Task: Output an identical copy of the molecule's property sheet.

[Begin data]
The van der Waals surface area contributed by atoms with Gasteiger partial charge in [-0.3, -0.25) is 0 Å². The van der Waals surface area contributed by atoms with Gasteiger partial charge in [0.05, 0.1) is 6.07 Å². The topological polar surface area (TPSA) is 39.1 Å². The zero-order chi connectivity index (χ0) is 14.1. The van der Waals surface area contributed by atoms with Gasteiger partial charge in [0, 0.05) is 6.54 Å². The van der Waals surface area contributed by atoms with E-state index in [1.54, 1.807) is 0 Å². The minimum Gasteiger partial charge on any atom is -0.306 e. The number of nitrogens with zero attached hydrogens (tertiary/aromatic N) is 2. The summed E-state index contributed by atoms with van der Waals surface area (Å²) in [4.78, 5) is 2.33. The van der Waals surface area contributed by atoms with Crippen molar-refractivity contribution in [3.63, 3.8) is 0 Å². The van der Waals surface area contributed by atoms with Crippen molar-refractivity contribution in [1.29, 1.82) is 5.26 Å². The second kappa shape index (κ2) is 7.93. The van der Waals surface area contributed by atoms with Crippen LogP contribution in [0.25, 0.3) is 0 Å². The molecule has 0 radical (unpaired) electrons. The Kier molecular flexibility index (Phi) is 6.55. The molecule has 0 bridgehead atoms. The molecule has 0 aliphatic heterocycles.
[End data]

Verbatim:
The van der Waals surface area contributed by atoms with Gasteiger partial charge in [-0.3, -0.25) is 0 Å². The van der Waals surface area contributed by atoms with Gasteiger partial charge in [0.05, 0.1) is 6.07 Å². The topological polar surface area (TPSA) is 39.1 Å². The zero-order chi connectivity index (χ0) is 14.1. The van der Waals surface area contributed by atoms with Gasteiger partial charge in [0, 0.05) is 6.54 Å². The van der Waals surface area contributed by atoms with E-state index in [1.54, 1.807) is 0 Å². The minimum Gasteiger partial charge on any atom is -0.306 e. The number of nitrogens with zero attached hydrogens (tertiary/aromatic N) is 2. The summed E-state index contributed by atoms with van der Waals surface area (Å²) in [4.78, 5) is 2.33. The van der Waals surface area contributed by atoms with Crippen molar-refractivity contribution in [3.63, 3.8) is 0 Å². The van der Waals surface area contributed by atoms with Crippen molar-refractivity contribution in [1.29, 1.82) is 5.26 Å². The second kappa shape index (κ2) is 7.93. The van der Waals surface area contributed by atoms with Crippen LogP contribution in [0.25, 0.3) is 0 Å². The molecule has 0 radical (unpaired) electrons. The Kier molecular flexibility index (Phi) is 6.55. The molecule has 0 bridgehead atoms. The molecule has 0 aliphatic heterocycles.